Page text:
Close to the Abbotsford airport, a friend of mine has some nice acreage, with quite a bit of it being paved. After a quick chat and a cup of Indian tea, it was on to the pavement for some AWD winter fun. Remembering that the Challenger GT is heavy, I took it easy on the snow-covered lot. Hmmmm…not bad at all. Slowly increasing my speed while throwing the car around proved to be quite fun; more importantly, the car reacted very nicely. On dry pavement, all powered goes to the rear wheels. However, when there is slippage, the AWD system performs almost perfectly, with about 38% of the power transferred to the front wheels. And remember the extra clearance that makes the car look somewhat odd? Well, in such situations as snow covered roads, it comes in quite handy.
After about a half hour of fun in the snow, I came to a conclusion: the Challenger GT AWD does everything you want from a tamed-down version of a classic American muscle car. And that AWD system, which is the same one found in the Charger and Chrysler 300, works flawlessly.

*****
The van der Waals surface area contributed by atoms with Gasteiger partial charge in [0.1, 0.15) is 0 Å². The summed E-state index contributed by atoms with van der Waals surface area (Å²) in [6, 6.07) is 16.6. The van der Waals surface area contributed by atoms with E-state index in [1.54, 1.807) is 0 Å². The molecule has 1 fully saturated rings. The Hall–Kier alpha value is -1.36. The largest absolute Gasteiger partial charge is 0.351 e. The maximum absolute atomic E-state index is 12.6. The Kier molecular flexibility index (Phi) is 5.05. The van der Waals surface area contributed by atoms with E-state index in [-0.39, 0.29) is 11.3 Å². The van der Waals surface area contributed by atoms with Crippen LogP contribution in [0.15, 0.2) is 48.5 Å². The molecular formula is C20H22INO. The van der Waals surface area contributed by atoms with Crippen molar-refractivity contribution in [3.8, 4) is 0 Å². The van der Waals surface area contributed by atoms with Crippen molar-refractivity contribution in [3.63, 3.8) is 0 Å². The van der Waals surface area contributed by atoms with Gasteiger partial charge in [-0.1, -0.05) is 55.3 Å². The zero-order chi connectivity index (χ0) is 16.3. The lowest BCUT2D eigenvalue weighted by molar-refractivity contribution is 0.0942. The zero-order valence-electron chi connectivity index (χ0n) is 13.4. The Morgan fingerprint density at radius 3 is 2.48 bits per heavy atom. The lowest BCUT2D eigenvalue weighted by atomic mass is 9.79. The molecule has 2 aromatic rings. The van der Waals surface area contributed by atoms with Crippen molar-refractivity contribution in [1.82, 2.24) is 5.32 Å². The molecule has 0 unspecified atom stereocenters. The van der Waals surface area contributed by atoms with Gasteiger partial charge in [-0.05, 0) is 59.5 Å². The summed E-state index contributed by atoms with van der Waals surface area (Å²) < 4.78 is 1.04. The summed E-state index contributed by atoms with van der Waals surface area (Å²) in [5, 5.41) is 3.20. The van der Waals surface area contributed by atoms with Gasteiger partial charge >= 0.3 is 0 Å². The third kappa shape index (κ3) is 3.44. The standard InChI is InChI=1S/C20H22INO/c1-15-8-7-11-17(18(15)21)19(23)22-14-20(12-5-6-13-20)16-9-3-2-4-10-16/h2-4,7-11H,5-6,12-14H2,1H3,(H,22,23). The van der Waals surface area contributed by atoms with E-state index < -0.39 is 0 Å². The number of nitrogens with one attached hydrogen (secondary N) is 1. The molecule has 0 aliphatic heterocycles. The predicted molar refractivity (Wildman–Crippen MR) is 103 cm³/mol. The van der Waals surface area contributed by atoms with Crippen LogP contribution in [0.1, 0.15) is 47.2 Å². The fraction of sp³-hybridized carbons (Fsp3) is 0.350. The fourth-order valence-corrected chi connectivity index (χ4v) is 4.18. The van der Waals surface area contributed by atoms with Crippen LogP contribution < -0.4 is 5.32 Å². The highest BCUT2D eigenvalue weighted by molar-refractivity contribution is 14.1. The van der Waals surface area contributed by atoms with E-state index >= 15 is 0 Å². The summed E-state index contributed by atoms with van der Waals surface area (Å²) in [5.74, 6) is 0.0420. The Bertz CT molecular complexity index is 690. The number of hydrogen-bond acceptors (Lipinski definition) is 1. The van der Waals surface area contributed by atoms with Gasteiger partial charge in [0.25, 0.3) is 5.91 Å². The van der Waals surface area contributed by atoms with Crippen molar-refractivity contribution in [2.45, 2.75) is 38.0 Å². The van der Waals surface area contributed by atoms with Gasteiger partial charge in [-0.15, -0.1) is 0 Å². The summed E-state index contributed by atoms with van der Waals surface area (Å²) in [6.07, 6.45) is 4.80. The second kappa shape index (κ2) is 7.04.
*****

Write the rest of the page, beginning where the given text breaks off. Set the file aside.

During the drive home, back on regular damp roads, I began to appreciate the appeal of the Challenger GT AWD. Yes, it still has the iconic name and muscle car looks. But now, it’s fitted with a V6 and can be driven in conditions that you wouldn’t dare take a regular muscle car.
The world is a-changing and anytime something radical occurs, there’s always some backlash. Sure, the true muscle car fanatic will frown at this GT. But FCA is providing certain buyers with an optional muscle car that can be driven year-round while still retaining a classic look. I welcome such a change, as do many others.